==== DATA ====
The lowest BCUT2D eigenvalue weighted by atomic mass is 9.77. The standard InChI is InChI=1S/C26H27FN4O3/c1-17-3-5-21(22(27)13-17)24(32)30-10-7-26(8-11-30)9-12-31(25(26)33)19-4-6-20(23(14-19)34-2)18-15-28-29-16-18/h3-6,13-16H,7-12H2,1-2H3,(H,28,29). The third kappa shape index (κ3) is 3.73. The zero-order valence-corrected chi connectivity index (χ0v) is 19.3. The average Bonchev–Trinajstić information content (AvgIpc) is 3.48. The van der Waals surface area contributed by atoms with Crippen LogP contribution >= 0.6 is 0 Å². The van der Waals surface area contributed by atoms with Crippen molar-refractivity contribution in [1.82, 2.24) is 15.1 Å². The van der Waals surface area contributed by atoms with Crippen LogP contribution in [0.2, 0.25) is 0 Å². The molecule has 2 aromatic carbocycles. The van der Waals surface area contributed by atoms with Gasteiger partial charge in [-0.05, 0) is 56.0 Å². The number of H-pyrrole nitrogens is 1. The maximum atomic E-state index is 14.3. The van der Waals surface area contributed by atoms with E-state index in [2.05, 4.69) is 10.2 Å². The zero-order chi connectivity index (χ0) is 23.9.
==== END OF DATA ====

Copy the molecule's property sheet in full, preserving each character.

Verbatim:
The lowest BCUT2D eigenvalue weighted by atomic mass is 9.77. The standard InChI is InChI=1S/C26H27FN4O3/c1-17-3-5-21(22(27)13-17)24(32)30-10-7-26(8-11-30)9-12-31(25(26)33)19-4-6-20(23(14-19)34-2)18-15-28-29-16-18/h3-6,13-16H,7-12H2,1-2H3,(H,28,29). The third kappa shape index (κ3) is 3.73. The zero-order valence-corrected chi connectivity index (χ0v) is 19.3. The average Bonchev–Trinajstić information content (AvgIpc) is 3.48. The van der Waals surface area contributed by atoms with Crippen LogP contribution >= 0.6 is 0 Å². The van der Waals surface area contributed by atoms with Crippen molar-refractivity contribution in [1.82, 2.24) is 15.1 Å². The van der Waals surface area contributed by atoms with Crippen LogP contribution in [0.2, 0.25) is 0 Å². The molecule has 2 aromatic carbocycles. The van der Waals surface area contributed by atoms with Gasteiger partial charge in [-0.05, 0) is 56.0 Å². The number of H-pyrrole nitrogens is 1. The maximum atomic E-state index is 14.3. The van der Waals surface area contributed by atoms with E-state index in [2.05, 4.69) is 10.2 Å². The zero-order chi connectivity index (χ0) is 23.9.